Brian Gatz's Reviews > The Closing of the American Mind

The Closing of the American Mind by Allan Bloom
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May 08, 12

Read from April 27 to 30, 2012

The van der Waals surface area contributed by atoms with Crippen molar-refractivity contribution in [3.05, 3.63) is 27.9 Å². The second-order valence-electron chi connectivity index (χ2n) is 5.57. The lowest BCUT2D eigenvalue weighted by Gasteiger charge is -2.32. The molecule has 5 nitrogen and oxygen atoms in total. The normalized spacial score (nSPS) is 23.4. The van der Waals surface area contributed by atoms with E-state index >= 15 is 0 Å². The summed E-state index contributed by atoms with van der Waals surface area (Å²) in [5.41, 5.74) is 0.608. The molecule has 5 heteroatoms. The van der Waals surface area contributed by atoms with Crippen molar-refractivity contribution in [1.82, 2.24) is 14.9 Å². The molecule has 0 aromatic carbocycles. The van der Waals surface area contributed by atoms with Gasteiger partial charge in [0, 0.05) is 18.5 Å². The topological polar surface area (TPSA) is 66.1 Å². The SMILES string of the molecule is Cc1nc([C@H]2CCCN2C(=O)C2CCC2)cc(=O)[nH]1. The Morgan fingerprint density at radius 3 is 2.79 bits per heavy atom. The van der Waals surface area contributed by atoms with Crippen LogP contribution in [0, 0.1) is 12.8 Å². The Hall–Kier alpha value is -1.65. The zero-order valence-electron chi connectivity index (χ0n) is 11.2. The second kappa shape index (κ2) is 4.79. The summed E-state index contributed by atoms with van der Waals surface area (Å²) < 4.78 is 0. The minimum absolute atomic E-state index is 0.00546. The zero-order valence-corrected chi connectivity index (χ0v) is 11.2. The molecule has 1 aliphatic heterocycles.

I wish I could say more, but I've left my copy behind. Now it's been about a week since I've read it. I'll see what I remember--more so what it has left me. ---There's no question left us that we slouch through college (was anything interesting those four years?). The classes pass easily or pointlessly (general writing, communication, business calculus, light philosophy better adapted to middle school). If you decide on a major in the humanities, your peers (mostly in business or teaching) treat your studies contemptuously (of course they've already figured out how to live). Worse, the professors abandon you to postmodern or--even more distressing--quasi-scientific critics with whom you'll gain no ground on the wasteland all left to us. --Bloom doesn't blame the students: they're still curious and sharp, waiting for that direction, the help, the mentor to teach how to live and why, not just technical arrogance and utility. What, though, is one to do as schooling becomes only a reason to learn business practice before being paid? And more, if the university's base of knowledge pays out and cashes in solely through the hard sciences, why should anyone care for take care of Grecian urns, Greek tragedies, gods, religions, poets, social thinkers? You're abandoned at the gate. Either take the numbers and push them into your culture or run into the loving arms of what money might measure (see economics for the dead end that is social science in these years of count and measure--to know the price of everything and value of nothing, per Wilde). --I went to a mid-size state university a decade and a half after Bloom put this book together, so I think--trickle-down, etc--my schooling came to me much the same way described here. Though I found no Alan Bloom back then. Instead, here and now, you take it when it comes. Find those six thousand years of history (or at least the 2500 gets us to Greece universals). There are heroes, exemplars of the life well lived--don't let us be late in finding them.
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